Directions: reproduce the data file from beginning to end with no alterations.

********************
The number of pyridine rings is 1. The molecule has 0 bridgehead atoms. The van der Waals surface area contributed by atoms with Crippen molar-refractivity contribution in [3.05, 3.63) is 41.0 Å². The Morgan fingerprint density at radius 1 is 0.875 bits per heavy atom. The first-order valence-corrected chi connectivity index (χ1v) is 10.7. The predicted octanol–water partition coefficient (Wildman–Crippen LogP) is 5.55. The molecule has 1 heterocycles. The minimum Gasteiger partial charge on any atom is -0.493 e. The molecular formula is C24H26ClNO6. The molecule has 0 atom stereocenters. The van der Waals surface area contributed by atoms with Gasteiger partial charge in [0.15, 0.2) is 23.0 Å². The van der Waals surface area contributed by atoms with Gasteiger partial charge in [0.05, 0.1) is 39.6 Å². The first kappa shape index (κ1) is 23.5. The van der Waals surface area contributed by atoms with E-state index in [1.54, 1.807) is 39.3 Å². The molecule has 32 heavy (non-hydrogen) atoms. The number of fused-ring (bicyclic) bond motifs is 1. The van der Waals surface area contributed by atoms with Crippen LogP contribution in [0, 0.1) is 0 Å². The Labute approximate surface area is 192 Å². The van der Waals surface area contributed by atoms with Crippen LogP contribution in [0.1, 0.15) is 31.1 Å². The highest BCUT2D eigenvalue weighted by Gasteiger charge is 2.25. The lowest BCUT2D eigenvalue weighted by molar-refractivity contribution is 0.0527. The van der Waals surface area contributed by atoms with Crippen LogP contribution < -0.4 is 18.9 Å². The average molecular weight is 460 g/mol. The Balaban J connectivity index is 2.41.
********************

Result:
The number of pyridine rings is 1. The molecule has 0 bridgehead atoms. The van der Waals surface area contributed by atoms with Crippen molar-refractivity contribution in [3.05, 3.63) is 41.0 Å². The Morgan fingerprint density at radius 1 is 0.875 bits per heavy atom. The first-order valence-corrected chi connectivity index (χ1v) is 10.7. The predicted octanol–water partition coefficient (Wildman–Crippen LogP) is 5.55. The molecule has 1 heterocycles. The minimum Gasteiger partial charge on any atom is -0.493 e. The molecular formula is C24H26ClNO6. The molecule has 0 atom stereocenters. The van der Waals surface area contributed by atoms with Gasteiger partial charge in [0.15, 0.2) is 23.0 Å². The van der Waals surface area contributed by atoms with Gasteiger partial charge in [0.05, 0.1) is 39.6 Å². The first kappa shape index (κ1) is 23.5. The van der Waals surface area contributed by atoms with E-state index in [1.54, 1.807) is 39.3 Å². The molecule has 32 heavy (non-hydrogen) atoms. The number of fused-ring (bicyclic) bond motifs is 1. The van der Waals surface area contributed by atoms with Crippen LogP contribution in [0, 0.1) is 0 Å². The Labute approximate surface area is 192 Å². The van der Waals surface area contributed by atoms with Crippen LogP contribution in [0.1, 0.15) is 31.1 Å². The highest BCUT2D eigenvalue weighted by Gasteiger charge is 2.25. The lowest BCUT2D eigenvalue weighted by molar-refractivity contribution is 0.0527. The van der Waals surface area contributed by atoms with Crippen LogP contribution < -0.4 is 18.9 Å². The average molecular weight is 460 g/mol. The Balaban J connectivity index is 2.41.